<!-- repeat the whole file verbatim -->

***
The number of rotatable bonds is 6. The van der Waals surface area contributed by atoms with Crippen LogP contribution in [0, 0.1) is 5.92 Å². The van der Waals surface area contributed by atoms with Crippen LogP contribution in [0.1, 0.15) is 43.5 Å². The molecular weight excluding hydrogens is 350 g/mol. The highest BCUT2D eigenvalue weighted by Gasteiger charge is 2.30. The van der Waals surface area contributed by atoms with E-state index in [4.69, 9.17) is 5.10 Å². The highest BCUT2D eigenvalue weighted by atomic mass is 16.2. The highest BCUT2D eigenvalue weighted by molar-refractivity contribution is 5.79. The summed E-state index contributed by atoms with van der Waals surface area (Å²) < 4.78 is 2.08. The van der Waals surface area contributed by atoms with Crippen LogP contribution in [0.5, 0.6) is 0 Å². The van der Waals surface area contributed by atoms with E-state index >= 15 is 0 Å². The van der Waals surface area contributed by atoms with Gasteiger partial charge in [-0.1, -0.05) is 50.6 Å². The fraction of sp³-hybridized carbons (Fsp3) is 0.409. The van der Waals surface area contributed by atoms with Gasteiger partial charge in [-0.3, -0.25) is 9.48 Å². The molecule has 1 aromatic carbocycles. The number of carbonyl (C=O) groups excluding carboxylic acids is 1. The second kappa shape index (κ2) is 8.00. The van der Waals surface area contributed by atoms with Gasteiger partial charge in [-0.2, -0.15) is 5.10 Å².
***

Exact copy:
The number of rotatable bonds is 6. The van der Waals surface area contributed by atoms with Crippen LogP contribution in [0, 0.1) is 5.92 Å². The van der Waals surface area contributed by atoms with Crippen LogP contribution in [0.1, 0.15) is 43.5 Å². The molecular weight excluding hydrogens is 350 g/mol. The highest BCUT2D eigenvalue weighted by Gasteiger charge is 2.30. The van der Waals surface area contributed by atoms with E-state index in [4.69, 9.17) is 5.10 Å². The highest BCUT2D eigenvalue weighted by atomic mass is 16.2. The highest BCUT2D eigenvalue weighted by molar-refractivity contribution is 5.79. The summed E-state index contributed by atoms with van der Waals surface area (Å²) < 4.78 is 2.08. The van der Waals surface area contributed by atoms with Crippen LogP contribution in [0.5, 0.6) is 0 Å². The van der Waals surface area contributed by atoms with E-state index >= 15 is 0 Å². The van der Waals surface area contributed by atoms with Gasteiger partial charge in [-0.1, -0.05) is 50.6 Å². The fraction of sp³-hybridized carbons (Fsp3) is 0.409. The van der Waals surface area contributed by atoms with Gasteiger partial charge in [-0.3, -0.25) is 9.48 Å². The molecule has 1 aromatic carbocycles. The number of carbonyl (C=O) groups excluding carboxylic acids is 1. The second kappa shape index (κ2) is 8.00. The van der Waals surface area contributed by atoms with Gasteiger partial charge in [-0.2, -0.15) is 5.10 Å².